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These are not tears,
only remnants of heat
from your touch.
I mistook you
for a chiltepin
when in truth,
you are a ghost,
illuminating pain
the only gift
you've left.

30 Sep 10

Rated 10 (8.8) by 2 users.
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freak out.
amazing write.
4-7 is the meat.
and meat is good.
 — mandolyn

(isabelle, i had no idea this was yours- just lovely)
 — mandolyn

Thanks, Mandolyn.  Do you understand it?
 — Isabelle5

I think so.
You are mistaking a chili pepper for a ghost.
(somebody who done you wrong, girl)

But I could be wrong.
It's interesting--L4-5.
 — mandolyn

Close.  My Hispanic lover - chiltepin and ghost are types of chili peppers, the ghost being like a million on the scoville meter, the hottest pepper known to exist.  
 — Isabelle5

What we see, and what we think we see are usually two different things.. especially when that deception is a self-deception. The one we have ourselves, and the one those who are trying to interest us in them also use on themselves.

We want to see something, the thing we think is being offered to us, the heat of a passion, the heat of a desire  can often turn out to be like the ghost in this piece ... a very pale imitation of the real thing.

The ghost is barely tangible, a misty remnant of the promise once offered.

A very tight and well composed short piece with a end ending as unsatisfying as the ghost within the poem. Excellent.
 — jharrison

Ah! I never knew of the chili called Ghost! Haha. Still, the way I read this feels to me a good way of reading this :)
 — jharrison

I agree, I wanted it to be a 'can be interpreted both ways' kind of poem.  
 — Isabelle5

I used to grow the Chiltepin, very pretty plants, very spicy fruit.  I only heard of the Ghost Chili this week and was instantly captivated by the name.  I think I did the same with with Abyssal Plane and Bog Dancer when I learned those things.  Words have power, they can fire up the poet instantly!
 — Isabelle5

All very imaginative and evocative names for the plants, yes indeed!

In what context were you thinking of the Ghost chili in this piece?
 — jharrison

My amante disappears now and then, like a ghost.
 — Isabelle5

Ah so, my thoughts on the ghost is quite close to your thinking?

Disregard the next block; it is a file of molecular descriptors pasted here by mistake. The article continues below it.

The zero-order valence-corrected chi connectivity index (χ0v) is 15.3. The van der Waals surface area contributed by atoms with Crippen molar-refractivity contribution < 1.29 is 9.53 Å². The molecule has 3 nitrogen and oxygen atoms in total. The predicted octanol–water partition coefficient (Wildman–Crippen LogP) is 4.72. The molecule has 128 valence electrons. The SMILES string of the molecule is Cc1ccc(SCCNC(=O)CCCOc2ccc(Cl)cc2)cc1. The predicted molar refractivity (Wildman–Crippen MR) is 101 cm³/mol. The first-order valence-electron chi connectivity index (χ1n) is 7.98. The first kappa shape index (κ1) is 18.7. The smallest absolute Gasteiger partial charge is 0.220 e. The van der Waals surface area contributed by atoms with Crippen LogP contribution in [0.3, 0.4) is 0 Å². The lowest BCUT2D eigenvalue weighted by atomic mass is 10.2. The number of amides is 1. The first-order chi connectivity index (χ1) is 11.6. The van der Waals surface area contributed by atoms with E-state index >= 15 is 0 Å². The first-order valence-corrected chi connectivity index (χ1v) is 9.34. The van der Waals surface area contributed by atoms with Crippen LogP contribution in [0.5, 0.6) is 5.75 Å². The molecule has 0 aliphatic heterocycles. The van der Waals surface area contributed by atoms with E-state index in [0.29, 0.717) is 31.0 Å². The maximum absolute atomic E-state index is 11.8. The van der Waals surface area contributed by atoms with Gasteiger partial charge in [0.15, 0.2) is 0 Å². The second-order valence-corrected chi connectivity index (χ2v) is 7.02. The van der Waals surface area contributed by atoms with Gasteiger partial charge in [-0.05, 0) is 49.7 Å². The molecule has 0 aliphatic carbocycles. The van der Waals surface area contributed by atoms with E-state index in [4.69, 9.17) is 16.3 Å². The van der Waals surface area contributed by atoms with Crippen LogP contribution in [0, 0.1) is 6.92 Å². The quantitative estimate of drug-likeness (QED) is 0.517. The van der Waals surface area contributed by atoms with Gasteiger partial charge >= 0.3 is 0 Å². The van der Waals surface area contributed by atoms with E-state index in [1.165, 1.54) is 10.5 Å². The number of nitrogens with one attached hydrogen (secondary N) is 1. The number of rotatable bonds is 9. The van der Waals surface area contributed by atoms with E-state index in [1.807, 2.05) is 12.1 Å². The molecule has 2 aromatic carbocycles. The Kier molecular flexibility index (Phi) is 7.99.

— jharrison

Yes, they fit very well!
 — Isabelle5

Psst!  You don't need the comma at the end of L7.  The line break serves as the comma.  There's sumpthin' about that first pepper that isn't ringin' right in this; not sure what though-can't put my finger on it.  I can see how you're relating the heat from a pepper to the stinging of the residual pain which stems from a heartache.  I see that.  It's that the metaphor you're employing isn't connecting somehouw to the rest of the poem.  I'll be back to elaborate some more on this.  
 — starr

psst - I do need the comma, it's defining the ghost.
 — Isabelle5

Well, you probably have to know that my lover's roots are Hispanic, like the chilis.  
 — Isabelle5

I think that's what threw me off; the comma.  It seems as if you're using the comma to employ a pause there where a pause isn't needed and  it doesn't modify the "ghost" at all.  The ghost should carry right into L8 without interruption.  The comma should follow "pain" in L8 where it pertains to the "gift" in L9.  As for his roots, I'm aware of what you're saying.  That's completely clear.  Chalk it up to the misplacement of zee com-MAH!
 — starr

You also don't need the comma at the end of L6.  Commas are used to separate and or to modify as in an appositive.  Line breaks serve as a poem's natural pause unless modification is indeed intended.  Good poem though.  I like it.  :-)
 — starr

I think carefully before I use commas.  For what I want, they are where they need to be.  Think of saying to someone, Truthfully, you are only a ghost.  You need the comma after truthfully, same for my line 6, I need that there or it's a run on sentence.  I am pausing there but you don't know that unless I show you with a ,.

I am not a believer in only line breaks being needed for pauses, I depend on punctuation to help the reader know where I am breathing.

I hope that helps.  
 — Isabelle5

; )
 — fractalcore

this whole poem hinges on the word chiltepin. Hinges Beautifuly
 — PaleHorse

starr's right.  commas are misplaced and there should definitely be one after pain in line 8 where the gift you speak of is te illuminating pain in the previous line.  don't be so stubborn.  it makes you appear unintelligent and amateur.  
 — unknown

I just don't think a comma fits there.  Illuminating pain is what's left, there is no stop or pause after illuminating pain.

Try reading it the way I wrote it - pretend it's saying, "All you left me is illuminating pain."  No comma there and none needed after pain.

I studied punctuation, I'm not being stubborn, just very certain of why I place my commas and why.

You are reading it wrong, that's all.  Which might be my fault but not necessarily.  
 — Isabelle5

1-3 Tears turn to heat?

4-7 You mistook him for a shrub?

8-9 Why is pain the only gift left?

Great form, but lacking in content imo.
 — unknown